Pakistan crisis: Parliament holds emergency meeting

Shahzeb Jillani reports from outside parliament in Islamabad where protesters are camped

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An emergency joint session of parliament in Pakistan has been adjourned as PM Nawaz Sharif seeks to rally support, with protesters calling for his resignation.

It follows three days of violent clashes which left three people dead.

The army has denied suggestions it is backing anti-government groups, insisting it is "apolitical".

Mr Sharif - who was elected last year - has said he is determined to protect democracy and will not resign.

Tuesday's emergency session of both houses of parliament could last several days and the prime minister will make an address after every representative has had a chance to speak.

Correspondents say the session is an attempt by the government to shore up its support.

Opposition cleric Tahir ul-Qadri has insisted that Mr Sharif should step down to face murder charges and a terrorism probe.

Pakistani supporters of Imran Khan and cleric Tahir ul-Qadri stand in a queue to receive food during an anti-government protest near the prime ministers residence in Islamabad (1 September 2014) The demonstrations against the government quietened on Monday night, but the protesters have not dispersed
Pakistani volunteers treat an injured protester beaten by police during a clash in Islamabad (1 September 2014) Hundreds of people have been injured in the violence
Pakistani police run from opposition protesters Monday was the third day of clashes in Islamabad's high security "red zone"
A bicyclist makes his way through tear gas fired by police to disperse protesters Police fired tear gas to try to disperse protesters near government buildings

Mr Qadri is supported by another opposition politician, Imran Khan - who argues that the June 2013 elections were rigged.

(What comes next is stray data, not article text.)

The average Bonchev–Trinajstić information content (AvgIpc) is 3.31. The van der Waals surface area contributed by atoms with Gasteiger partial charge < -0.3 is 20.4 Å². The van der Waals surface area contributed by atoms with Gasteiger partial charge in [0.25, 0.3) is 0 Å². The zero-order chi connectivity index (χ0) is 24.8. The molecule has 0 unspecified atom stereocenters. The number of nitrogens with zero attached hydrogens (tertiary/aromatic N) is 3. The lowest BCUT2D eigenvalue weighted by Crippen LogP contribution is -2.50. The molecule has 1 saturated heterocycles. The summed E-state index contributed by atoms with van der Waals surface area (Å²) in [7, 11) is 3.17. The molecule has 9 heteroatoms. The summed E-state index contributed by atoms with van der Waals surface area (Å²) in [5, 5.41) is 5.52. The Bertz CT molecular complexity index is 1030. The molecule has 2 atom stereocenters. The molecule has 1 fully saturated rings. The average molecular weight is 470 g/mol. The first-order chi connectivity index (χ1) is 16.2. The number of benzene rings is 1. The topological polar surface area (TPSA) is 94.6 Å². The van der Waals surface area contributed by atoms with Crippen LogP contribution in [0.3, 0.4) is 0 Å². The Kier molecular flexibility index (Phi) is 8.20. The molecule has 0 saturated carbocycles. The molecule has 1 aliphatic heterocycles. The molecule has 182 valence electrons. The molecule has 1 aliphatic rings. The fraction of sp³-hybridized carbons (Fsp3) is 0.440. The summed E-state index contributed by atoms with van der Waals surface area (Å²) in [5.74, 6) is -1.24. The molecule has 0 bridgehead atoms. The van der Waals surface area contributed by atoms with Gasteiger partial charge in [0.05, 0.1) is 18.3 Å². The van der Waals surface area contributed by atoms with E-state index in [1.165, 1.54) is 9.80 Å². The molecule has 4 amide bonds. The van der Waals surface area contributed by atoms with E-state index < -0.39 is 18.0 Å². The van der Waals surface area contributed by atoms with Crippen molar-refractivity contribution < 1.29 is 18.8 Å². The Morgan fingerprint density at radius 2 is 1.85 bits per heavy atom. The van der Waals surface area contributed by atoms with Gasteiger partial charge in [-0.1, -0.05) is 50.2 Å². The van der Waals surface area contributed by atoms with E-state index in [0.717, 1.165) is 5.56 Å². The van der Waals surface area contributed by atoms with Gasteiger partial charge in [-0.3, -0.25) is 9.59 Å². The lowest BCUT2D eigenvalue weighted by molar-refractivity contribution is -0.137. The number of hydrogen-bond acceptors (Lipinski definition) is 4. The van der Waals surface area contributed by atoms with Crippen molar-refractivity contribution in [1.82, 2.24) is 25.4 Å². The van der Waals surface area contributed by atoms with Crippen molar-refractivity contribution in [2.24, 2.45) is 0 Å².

The BBC's M Ilyas Khan in Islamabad says police were deployed in strength late on Monday as the government resumed negotiations with Mr Qadri and Mr Khan.

The prime minister - who was elected with an overwhelming mandate - has pledged "not to let the people's mandate be hijacked by intimidation".

His Pakistan Muslim League is the largest political party in the country.

A protester picks up a tear gas canister to throw back towards police during a clash in Islamabad (1 September 2014) As the protests continue, the fear is that Pakistan is becoming increasingly polarised

The country's national PTV television channel on Monday was briefly taken off air after protesters stormed its headquarters in Islamabad.

The army's public relations wing on the same day issued a statement in which it described itself as an "apolitical institution" that "categorically rejected" supporting either Mr Khan or Mr Qadri.

The army's intervention came after a senior figure in Mr Khan's PTI party, Javed Hashmi, claimed Mr Khan had told senior party members that the army and intelligence services were ready to help him and Mr Qadri topple the government.

Our correspondent says that a form of anarchy reigns on Islamabad's high-security Constitution Avenue, where crowds have been gathered for nearly three weeks.

"If we do not challenge the election that means we will become like a Hosni Mubarak dictatorship" Imran Khan sees the protests as central to Pakistan's democracy

A popularly elected government, which now also has the support of almost all opposition forces, is being cornered by a minority political group and the followers of a cleric who runs a charity network, our correspondent says.

On Monday, thousands of demonstrators - some wielding batons and throwing stones - moved on the main building housing Pakistan's federal bureaucracy and Prime Minister's House. A number of riot policemen were reported to have been injured.

Protests had been peaceful until Saturday, when violence broke out. Three people died and hundreds were injured.

Last year's elections marked Pakistan's first civilian transfer of power. Mr Sharif won by a landslide and BBC correspondents say the vote was deemed to have been generally fair.

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